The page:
Wild Billy Chyldish & CTMF: All Our Forts Are With You – album reviewCTMF Wild Billy Chyldish – All Our Forts Are With You (Damaged Goods)


Out Now

Billy Childish, painter, poet & garage rocker is to some, the greatest living Englishman. And now he has formed a new band called CTMF or Chatham Forts. Ged Babey salutes.

Billy Childish has, in typically idiosyncratic style, changed the (mis)spelling of his adopted surname to Chyldish for some reason, perhaps just to confuse search engines.

In one of his Hangman Communiques some years back Billy said:

“The  artist creates, the critic bleats.”

Which, nine times out of ten is true. But I bleat not. I come to praise, not to bury. I have nothing to gain or lose.  I just want everyone to get as much pleasure out of this disc as I do, and that is a shitload of delight. According to the CTMF press release

“Some say this stands for Copyright TerMination Front, others claim it is simply short form for Clarity Through Fuzz. There have been numerous rumours that Jimmy Cauty plays bass and that it is none other than Bill Drummond that can be heard on Xylophone. Billy, however, muses that though he is indeed friends with Jimmy Cauty and has in the past been in correspondence with Bill Drummond, he has never knowingly heard of the KLF as he “gave up on music after punk turned crap at the end of 77”. People in the know can vouch that all this is in fact truth.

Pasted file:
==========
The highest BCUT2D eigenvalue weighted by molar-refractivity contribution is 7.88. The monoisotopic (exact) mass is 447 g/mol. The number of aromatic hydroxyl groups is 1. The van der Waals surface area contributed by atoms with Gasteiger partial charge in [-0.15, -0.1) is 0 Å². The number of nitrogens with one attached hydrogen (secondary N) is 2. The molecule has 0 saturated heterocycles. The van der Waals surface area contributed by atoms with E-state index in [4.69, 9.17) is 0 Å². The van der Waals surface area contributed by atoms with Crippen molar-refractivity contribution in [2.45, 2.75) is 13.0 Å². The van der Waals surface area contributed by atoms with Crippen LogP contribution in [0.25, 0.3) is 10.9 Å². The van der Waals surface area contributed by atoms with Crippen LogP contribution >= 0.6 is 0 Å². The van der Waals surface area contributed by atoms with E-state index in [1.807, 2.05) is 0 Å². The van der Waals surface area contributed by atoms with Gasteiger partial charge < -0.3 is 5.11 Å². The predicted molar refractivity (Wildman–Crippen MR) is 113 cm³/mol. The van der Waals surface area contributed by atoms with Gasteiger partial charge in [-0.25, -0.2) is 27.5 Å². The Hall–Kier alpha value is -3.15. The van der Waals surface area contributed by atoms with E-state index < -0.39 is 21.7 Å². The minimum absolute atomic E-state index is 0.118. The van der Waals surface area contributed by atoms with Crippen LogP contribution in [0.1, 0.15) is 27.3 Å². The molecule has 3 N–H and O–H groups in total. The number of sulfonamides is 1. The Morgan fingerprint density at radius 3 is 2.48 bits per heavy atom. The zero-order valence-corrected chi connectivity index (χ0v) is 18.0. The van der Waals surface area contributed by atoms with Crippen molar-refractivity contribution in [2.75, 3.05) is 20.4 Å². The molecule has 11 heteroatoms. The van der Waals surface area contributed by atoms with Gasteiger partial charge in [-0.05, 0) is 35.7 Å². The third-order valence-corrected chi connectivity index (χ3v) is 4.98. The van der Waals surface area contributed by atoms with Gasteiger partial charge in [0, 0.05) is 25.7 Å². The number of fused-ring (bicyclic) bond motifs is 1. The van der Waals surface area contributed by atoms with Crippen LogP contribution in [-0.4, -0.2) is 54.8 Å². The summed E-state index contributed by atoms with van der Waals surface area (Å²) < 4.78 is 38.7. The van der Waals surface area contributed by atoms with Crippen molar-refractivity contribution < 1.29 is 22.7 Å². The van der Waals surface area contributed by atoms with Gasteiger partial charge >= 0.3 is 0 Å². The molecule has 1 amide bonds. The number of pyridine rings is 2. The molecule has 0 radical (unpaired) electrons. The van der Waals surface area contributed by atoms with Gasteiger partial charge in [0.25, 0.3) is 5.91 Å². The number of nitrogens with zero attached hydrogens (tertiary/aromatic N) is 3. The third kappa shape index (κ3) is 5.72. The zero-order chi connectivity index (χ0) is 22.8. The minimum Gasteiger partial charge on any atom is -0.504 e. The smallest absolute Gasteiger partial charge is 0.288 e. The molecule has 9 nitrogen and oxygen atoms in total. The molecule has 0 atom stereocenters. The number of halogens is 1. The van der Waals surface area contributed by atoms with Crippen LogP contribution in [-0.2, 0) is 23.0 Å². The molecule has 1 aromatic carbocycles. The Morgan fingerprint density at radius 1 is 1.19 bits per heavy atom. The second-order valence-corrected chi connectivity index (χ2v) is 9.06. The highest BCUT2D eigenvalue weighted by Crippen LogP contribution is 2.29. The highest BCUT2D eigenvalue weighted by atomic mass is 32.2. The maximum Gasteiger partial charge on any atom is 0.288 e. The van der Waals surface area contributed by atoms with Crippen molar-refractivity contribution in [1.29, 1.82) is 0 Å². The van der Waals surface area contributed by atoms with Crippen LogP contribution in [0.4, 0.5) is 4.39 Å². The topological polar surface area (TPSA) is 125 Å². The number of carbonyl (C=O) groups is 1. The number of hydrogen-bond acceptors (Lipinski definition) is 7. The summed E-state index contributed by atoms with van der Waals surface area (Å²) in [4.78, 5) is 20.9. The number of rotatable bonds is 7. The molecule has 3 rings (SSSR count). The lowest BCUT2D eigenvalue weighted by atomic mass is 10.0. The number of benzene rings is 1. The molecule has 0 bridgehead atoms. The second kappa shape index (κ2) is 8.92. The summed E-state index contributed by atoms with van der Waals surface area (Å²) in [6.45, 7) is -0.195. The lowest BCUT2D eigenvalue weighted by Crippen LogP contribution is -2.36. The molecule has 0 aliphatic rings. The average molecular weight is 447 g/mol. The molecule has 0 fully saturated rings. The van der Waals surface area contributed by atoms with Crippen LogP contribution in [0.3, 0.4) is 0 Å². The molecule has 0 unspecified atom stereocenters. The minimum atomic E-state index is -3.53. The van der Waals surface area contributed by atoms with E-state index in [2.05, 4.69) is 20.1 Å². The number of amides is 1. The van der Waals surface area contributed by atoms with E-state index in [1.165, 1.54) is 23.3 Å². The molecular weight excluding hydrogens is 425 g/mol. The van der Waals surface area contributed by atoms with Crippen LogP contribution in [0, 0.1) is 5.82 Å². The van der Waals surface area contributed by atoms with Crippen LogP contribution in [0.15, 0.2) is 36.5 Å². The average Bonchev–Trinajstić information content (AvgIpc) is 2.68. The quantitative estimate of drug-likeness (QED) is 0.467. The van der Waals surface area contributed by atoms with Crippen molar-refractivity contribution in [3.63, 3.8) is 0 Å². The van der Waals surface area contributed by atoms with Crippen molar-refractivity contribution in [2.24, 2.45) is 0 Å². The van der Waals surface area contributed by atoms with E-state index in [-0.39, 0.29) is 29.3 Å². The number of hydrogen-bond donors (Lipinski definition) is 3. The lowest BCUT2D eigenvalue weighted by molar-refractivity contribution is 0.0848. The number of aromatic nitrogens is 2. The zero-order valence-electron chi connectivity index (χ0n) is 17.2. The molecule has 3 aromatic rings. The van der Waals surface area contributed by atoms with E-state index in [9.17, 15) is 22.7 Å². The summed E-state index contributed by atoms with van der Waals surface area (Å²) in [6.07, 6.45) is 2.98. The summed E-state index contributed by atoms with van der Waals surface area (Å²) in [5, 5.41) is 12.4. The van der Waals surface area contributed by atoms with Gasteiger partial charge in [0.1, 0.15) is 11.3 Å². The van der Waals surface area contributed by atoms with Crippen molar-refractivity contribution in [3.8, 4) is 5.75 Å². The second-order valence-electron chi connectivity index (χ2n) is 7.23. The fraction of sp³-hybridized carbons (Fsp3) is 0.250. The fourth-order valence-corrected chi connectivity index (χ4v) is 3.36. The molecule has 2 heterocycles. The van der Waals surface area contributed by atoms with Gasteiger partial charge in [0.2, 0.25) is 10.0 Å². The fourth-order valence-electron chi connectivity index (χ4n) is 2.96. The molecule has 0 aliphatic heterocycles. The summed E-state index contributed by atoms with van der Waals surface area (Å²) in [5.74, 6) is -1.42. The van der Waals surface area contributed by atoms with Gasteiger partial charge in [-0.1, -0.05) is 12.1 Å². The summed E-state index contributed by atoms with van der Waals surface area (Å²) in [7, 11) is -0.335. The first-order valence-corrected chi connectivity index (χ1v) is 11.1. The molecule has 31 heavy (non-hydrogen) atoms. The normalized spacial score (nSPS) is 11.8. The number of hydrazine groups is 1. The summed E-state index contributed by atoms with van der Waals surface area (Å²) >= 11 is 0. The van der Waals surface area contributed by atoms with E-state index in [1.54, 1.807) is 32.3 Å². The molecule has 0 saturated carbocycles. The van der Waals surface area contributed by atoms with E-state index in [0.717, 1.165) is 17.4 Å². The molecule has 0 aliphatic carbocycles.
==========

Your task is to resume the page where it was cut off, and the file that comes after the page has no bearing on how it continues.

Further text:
CTMF, whether or not they feature the KLF, still sound like the Buff Medways and prime Billy and mark his getting back in the drivers seat after the Spartan Dreggs where he took a backseat playing the wonderfully named ‘tugboat bass’.

A friend of mine once said sagely, but with a side-helping of cynicism that “once you’ve heard one Billy Childish album, you’ve heard them all”. Which is, in a way, true. After all he is Stuck-stuck-stuck in 1964, 1977 or 1914 as Tracey Emin once remarked, resulting in the formation of the Stuckist Movement.